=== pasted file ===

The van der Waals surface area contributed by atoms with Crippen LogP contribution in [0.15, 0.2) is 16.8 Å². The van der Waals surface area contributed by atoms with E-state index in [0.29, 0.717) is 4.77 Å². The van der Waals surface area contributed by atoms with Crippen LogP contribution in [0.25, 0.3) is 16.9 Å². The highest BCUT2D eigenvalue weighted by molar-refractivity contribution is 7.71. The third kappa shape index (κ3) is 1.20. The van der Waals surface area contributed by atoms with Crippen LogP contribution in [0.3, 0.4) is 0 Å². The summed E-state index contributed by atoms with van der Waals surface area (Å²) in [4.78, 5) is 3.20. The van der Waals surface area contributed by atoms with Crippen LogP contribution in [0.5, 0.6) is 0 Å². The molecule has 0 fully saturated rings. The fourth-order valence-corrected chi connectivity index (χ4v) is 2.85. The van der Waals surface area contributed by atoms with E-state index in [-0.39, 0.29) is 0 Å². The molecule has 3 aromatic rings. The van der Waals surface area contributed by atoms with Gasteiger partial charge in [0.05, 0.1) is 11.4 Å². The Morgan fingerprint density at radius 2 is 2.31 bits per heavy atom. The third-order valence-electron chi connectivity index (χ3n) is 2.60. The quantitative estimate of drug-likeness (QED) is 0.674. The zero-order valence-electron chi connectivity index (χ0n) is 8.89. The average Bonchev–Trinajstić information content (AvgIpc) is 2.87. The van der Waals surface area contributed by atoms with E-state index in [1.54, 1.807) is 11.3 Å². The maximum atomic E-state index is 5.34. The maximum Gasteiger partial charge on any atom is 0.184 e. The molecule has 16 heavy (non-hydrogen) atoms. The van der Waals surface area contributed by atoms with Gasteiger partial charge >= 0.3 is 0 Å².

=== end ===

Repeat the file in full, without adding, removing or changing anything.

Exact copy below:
The van der Waals surface area contributed by atoms with Crippen LogP contribution in [0.15, 0.2) is 16.8 Å². The van der Waals surface area contributed by atoms with E-state index in [0.29, 0.717) is 4.77 Å². The van der Waals surface area contributed by atoms with Crippen LogP contribution in [0.25, 0.3) is 16.9 Å². The highest BCUT2D eigenvalue weighted by molar-refractivity contribution is 7.71. The third kappa shape index (κ3) is 1.20. The van der Waals surface area contributed by atoms with Crippen LogP contribution in [0.3, 0.4) is 0 Å². The summed E-state index contributed by atoms with van der Waals surface area (Å²) in [4.78, 5) is 3.20. The van der Waals surface area contributed by atoms with Crippen LogP contribution in [0.5, 0.6) is 0 Å². The molecule has 0 fully saturated rings. The fourth-order valence-corrected chi connectivity index (χ4v) is 2.85. The van der Waals surface area contributed by atoms with E-state index in [-0.39, 0.29) is 0 Å². The molecule has 3 aromatic rings. The van der Waals surface area contributed by atoms with Gasteiger partial charge in [0.05, 0.1) is 11.4 Å². The Morgan fingerprint density at radius 2 is 2.31 bits per heavy atom. The third-order valence-electron chi connectivity index (χ3n) is 2.60. The quantitative estimate of drug-likeness (QED) is 0.674. The zero-order valence-electron chi connectivity index (χ0n) is 8.89. The average Bonchev–Trinajstić information content (AvgIpc) is 2.87. The van der Waals surface area contributed by atoms with E-state index in [1.54, 1.807) is 11.3 Å². The maximum atomic E-state index is 5.34. The maximum Gasteiger partial charge on any atom is 0.184 e. The molecule has 16 heavy (non-hydrogen) atoms. The van der Waals surface area contributed by atoms with Gasteiger partial charge >= 0.3 is 0 Å².